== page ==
Umeå universitet, Medicinska fakulteten, Wallenberg centrum för molekylär medicin vid Umeå universitet (WCMM). Umeå universitet, Medicinska fakulteten, Institutionen för kirurgisk och perioperativ vetenskap, Kirurgi.
    Matthiessen, Peter
    Department of Surgery, Örebro University Hospital, Örebro, Sweden; Department of Surgery, Faculty of Medicine and Health, Örebro University, Örebro, Sweden.
    Defunctioning stoma and short- and long-term outcomes after low anterior resection for rectal cancer: a nationwide register–based cohort study2021Ingår i: International Journal of Colorectal Disease, ISSN 0179-1958, E-ISSN 1432-1262, Vol. 36, s. 1433-1442Artikel i tidskrift (Refereegranskat)
    Abstract [en]

    Purpose: A defunctioning stoma reduces the risk of symptomatic anastomotic leakage after low anterior resection for rectal cancer and mitigates the consequences when a leakage occurs, but the impact on mortality and oncological outcomes is unclear. The aim was to investigate the associations of a defunctioning stoma with short- and long-term outcomes in patients undergoing low anterior resection for rectal cancer.

    Methods: Data from all patients who underwent curative low anterior resection for rectal cancer between 1995 and 2010 were obtained from the Swedish Colorectal Cancer Register. A total of 4130 patients, including 2563 with and 1567 without a defunctioning stoma, were studied. Flexible parametric models were used to estimate hazard ratios for all-cause mortality, 5-year local recurrence, and distant metastatic disease in relation to the use of defunctioning stoma, adjusting for confounding factors and accounting for potential time-dependent effects.

    Results: During a median follow-up of 8.3 years, a total of 2169 patients died. In multivariable analysis, a relative reduction in mortality was observed up to 6 months after surgery (hazard ratio = 0.82: 95% CI 0.67–0.99), but not thereafter. After 5 years of follow-up, 4.2% (173/4130) of the patients had a local recurrence registered and 17.9% (741/4130) had developed distant metastatic disease, without difference between patients with and without defunctioning stoma.

    Conclusion: A defunctioning stoma is associated with a short-term reduction in all-cause mortality in patients undergoing low anterior resection for rectal cancer without any difference in long-term mortality and oncological outcomes, and should be considered as standard of care.

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  • 16.
    Gerdin, Anders
    et al.
    Umeå universitet, Medicinska fakulteten, Institutionen för kirurgisk och perioperativ vetenskap.
    Park, Jennifer
    Department of Surgery, SSORG – Scandinavian Surgical Outcomes Research Group, Institute of Clinical Sciences, Sahlgrenska Academy, University of Gothenburg, Gothenburg, Sweden.
    Häggström, Jenny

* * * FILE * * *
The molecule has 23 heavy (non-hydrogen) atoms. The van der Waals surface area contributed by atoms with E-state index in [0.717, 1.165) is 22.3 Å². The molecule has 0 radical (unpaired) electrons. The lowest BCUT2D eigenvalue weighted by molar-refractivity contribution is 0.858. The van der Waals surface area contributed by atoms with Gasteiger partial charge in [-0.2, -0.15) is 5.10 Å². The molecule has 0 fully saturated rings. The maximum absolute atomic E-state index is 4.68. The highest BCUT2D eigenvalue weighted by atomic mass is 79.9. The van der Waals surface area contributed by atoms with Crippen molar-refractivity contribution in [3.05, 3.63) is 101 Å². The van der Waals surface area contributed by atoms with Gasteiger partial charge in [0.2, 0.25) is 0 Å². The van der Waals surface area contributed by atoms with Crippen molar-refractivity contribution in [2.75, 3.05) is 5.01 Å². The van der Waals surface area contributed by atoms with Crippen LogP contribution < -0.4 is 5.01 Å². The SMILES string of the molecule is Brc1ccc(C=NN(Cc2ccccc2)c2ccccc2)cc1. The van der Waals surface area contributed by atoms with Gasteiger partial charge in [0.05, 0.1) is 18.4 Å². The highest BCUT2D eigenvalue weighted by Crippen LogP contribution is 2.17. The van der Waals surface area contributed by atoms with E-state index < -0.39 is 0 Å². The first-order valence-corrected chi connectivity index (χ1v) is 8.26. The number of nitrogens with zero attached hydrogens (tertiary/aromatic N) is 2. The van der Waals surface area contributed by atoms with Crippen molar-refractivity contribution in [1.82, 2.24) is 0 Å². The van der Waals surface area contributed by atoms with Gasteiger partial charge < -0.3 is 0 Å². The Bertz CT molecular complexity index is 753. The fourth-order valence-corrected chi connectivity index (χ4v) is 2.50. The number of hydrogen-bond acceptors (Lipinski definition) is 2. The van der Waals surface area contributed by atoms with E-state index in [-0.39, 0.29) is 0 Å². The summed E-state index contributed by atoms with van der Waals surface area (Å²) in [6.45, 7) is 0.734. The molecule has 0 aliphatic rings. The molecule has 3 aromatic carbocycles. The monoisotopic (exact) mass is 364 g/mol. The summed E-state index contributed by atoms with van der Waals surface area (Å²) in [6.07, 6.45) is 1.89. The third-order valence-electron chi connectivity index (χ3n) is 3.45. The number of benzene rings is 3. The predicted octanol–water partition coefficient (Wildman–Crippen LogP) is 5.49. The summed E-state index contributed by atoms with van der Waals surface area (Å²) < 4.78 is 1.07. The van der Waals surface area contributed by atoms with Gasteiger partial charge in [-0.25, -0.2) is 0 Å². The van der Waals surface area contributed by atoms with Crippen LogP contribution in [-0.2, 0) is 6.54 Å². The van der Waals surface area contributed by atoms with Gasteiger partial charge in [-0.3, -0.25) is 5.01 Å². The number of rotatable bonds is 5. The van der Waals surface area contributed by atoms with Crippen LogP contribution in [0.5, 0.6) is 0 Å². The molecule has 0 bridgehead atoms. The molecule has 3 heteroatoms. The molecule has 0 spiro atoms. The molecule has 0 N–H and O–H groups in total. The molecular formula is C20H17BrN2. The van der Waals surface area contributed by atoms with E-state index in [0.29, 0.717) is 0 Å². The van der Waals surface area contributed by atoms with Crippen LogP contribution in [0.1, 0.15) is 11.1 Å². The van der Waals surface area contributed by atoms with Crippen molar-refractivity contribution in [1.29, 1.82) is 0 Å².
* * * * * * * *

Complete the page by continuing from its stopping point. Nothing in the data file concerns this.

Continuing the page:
Umeå universitet, Samhällsvetenskapliga fakulteten, Handelshögskolan vid Umeå universitet, Statistik.
    Segelman, Josefin
    Department of Molecular Medicine and Surgery, Karolinska Institutet, and Department of Surgery, Ersta Hospital, Stockholm, Sweden.
    Matthiessen, Peter
    Department of Surgery, Faculty of Medicine and Health, Örebro University, Örebro, Sweden.
    Lydrup, Marie-Louise
    Department of Surgery, Skåne University Hospital, Malmö, Lund University, Lund, Sweden.
    Rutegård, Martin
    Umeå universitet, Medicinska fakulteten, Wallenberg centrum för molekylär medicin vid Umeå universitet (WCMM). Umeå universitet, Medicinska fakulteten, Institutionen för kirurgisk och perioperativ vetenskap, Kirurgi.
    Preoperative beta blockers and other drugs in relation to anastomotic leakage after anterior resection for rectal cancer2024Ingår i: Colorectal Disease, ISSN 1462-8910, E-ISSN 1463-1318Artikel i tidskrift (Refereegranskat)
    Abstract [en]

    Aim: Previous research has indicated that preoperative beta blocker therapy is associated with a decreased risk of complications after surgery for rectal cancer. This is thought to arise because of the anti-inflammatory activity of the drug. These results need to be reproduced and analyses extended to other drugs with such properties, as this information might be useful in clinical decision-making. The main aim of this work was to replicate previous findings of beta blocker use as a prognostic marker for postoperative leakage. We also investigated whether drug exposure might induce anastomotic leaks.

    Method: This is a retrospective multicentre cohort study, comprising 1126 patients who underwent anterior resection for rectal cancer between 2014 and 2018. The use of any preoperative beta blocker was treated as the primary exposure, while anastomotic leakage within 12 months of surgery was the outcome. Secondary exposures comprised angiotensin-converting enzyme inhibitors/angiotensin receptor blockers, statins and metformin. Using multivariable regression, we performed a replication analysis with a predictive aim for beta blockers only, while adjustment for confounding was done in more causally oriented analyses for all drugs. We estimated incidence rate ratio (IRR) and relative risk (RR) with 95% confidence intervals (CIs).